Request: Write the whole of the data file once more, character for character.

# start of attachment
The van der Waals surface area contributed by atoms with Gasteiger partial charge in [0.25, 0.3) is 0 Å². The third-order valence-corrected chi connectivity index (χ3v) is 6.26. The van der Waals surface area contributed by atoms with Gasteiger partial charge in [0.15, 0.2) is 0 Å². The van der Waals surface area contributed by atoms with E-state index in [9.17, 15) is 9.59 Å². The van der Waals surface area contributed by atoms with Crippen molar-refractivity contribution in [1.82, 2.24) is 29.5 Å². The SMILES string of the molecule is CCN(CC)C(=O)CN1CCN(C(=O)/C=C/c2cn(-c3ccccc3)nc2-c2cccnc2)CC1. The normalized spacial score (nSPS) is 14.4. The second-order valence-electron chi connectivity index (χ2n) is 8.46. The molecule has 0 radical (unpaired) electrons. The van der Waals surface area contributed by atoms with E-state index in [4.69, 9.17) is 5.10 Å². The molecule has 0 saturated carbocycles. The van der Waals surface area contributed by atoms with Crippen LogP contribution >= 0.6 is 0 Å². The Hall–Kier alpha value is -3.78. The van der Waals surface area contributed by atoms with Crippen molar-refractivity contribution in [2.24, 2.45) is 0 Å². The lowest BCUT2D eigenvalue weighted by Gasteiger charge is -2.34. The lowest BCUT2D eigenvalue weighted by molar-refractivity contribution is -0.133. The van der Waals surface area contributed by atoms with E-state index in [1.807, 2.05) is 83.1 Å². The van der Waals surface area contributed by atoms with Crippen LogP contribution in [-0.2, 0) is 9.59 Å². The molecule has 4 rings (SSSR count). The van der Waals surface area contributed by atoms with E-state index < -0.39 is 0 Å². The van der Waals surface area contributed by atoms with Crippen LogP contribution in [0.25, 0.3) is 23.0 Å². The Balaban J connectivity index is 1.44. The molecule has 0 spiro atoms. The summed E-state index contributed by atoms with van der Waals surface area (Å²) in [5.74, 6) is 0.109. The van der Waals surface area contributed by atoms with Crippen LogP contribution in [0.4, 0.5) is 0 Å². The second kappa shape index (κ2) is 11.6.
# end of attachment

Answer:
The van der Waals surface area contributed by atoms with Gasteiger partial charge in [0.25, 0.3) is 0 Å². The third-order valence-corrected chi connectivity index (χ3v) is 6.26. The van der Waals surface area contributed by atoms with Gasteiger partial charge in [0.15, 0.2) is 0 Å². The van der Waals surface area contributed by atoms with E-state index in [9.17, 15) is 9.59 Å². The van der Waals surface area contributed by atoms with Crippen molar-refractivity contribution in [1.82, 2.24) is 29.5 Å². The SMILES string of the molecule is CCN(CC)C(=O)CN1CCN(C(=O)/C=C/c2cn(-c3ccccc3)nc2-c2cccnc2)CC1. The normalized spacial score (nSPS) is 14.4. The second-order valence-electron chi connectivity index (χ2n) is 8.46. The molecule has 0 radical (unpaired) electrons. The van der Waals surface area contributed by atoms with E-state index in [4.69, 9.17) is 5.10 Å². The molecule has 0 saturated carbocycles. The van der Waals surface area contributed by atoms with Crippen LogP contribution >= 0.6 is 0 Å². The Hall–Kier alpha value is -3.78. The van der Waals surface area contributed by atoms with Crippen molar-refractivity contribution in [2.24, 2.45) is 0 Å². The lowest BCUT2D eigenvalue weighted by Gasteiger charge is -2.34. The lowest BCUT2D eigenvalue weighted by molar-refractivity contribution is -0.133. The van der Waals surface area contributed by atoms with E-state index in [1.807, 2.05) is 83.1 Å². The van der Waals surface area contributed by atoms with Crippen LogP contribution in [-0.2, 0) is 9.59 Å². The molecule has 4 rings (SSSR count). The van der Waals surface area contributed by atoms with E-state index < -0.39 is 0 Å². The van der Waals surface area contributed by atoms with Crippen LogP contribution in [0.25, 0.3) is 23.0 Å². The Balaban J connectivity index is 1.44. The molecule has 0 spiro atoms. The summed E-state index contributed by atoms with van der Waals surface area (Å²) in [5.74, 6) is 0.109. The van der Waals surface area contributed by atoms with Crippen LogP contribution in [0.4, 0.5) is 0 Å². The second kappa shape index (κ2) is 11.6.